Harvard Business School Dean Nitin Nohria Apologizes For Decades of Sexism On Campus
This week, Harvard Business School Dean Nitin Nohria daringly apologized for the sexism on campus that has been endemic since women were first admitted in 1963. He told an audience of 600 alumni and guests at the Ritz Carlton Hotel in San Francisco that women at Harvard could feel “disrespected, left out, and unloved by the school. I’m sorry on behalf of the business school,” he continued. “The school owed you better, and I promise it will be better.”
Sexism has long permeated the Harvard Business School, from a reluctance to make women tenured professors to the hazing of female freshmen. But Nohria also said he would “work relentlessly” to make “the entire school … more open and encouraging to women.”
"I’m sorry on behalf of the business school. The school owed you better, and I promise it will be better.” -Nitin Nohria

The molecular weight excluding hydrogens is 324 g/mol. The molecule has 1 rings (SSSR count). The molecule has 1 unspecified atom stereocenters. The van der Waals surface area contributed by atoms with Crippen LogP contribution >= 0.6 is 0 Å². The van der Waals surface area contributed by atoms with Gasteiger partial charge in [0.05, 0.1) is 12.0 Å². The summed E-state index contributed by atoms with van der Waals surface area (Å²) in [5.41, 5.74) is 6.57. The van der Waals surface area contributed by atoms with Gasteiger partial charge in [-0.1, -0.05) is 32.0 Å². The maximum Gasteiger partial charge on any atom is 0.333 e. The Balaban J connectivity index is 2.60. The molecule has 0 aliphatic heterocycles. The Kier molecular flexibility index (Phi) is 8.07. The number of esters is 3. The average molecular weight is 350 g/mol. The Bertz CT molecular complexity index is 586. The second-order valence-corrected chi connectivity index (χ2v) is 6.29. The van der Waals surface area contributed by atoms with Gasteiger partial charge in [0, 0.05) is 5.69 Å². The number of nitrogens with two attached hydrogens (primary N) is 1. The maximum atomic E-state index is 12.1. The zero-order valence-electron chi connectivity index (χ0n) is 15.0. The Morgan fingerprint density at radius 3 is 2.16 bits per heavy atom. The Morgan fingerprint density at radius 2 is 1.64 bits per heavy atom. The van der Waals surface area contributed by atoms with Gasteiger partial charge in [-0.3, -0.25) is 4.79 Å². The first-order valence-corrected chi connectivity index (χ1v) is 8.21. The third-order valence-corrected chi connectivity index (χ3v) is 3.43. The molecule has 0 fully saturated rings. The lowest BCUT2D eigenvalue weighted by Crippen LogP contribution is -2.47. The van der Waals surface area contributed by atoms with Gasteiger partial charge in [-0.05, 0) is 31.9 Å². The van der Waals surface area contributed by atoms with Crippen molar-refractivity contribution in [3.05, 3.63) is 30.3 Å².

What does this mean in practice? Well, Harvard Business School now has note-takers in classrooms to record who speaks, sexual violence workshops, and class participation training. So far, this all seems to be working. In 2013, Nohria told the audience, 41 percent of first-year students were women, up from 25 percent two decades ago.
It remains to be seen whether Nohria is truly dedicated to eradicating sexism on campus. But for now, the fact alone that he publicly apologized for decades of damage speaks volumes, and marks an encouraging step closer for women at Harvard Business School.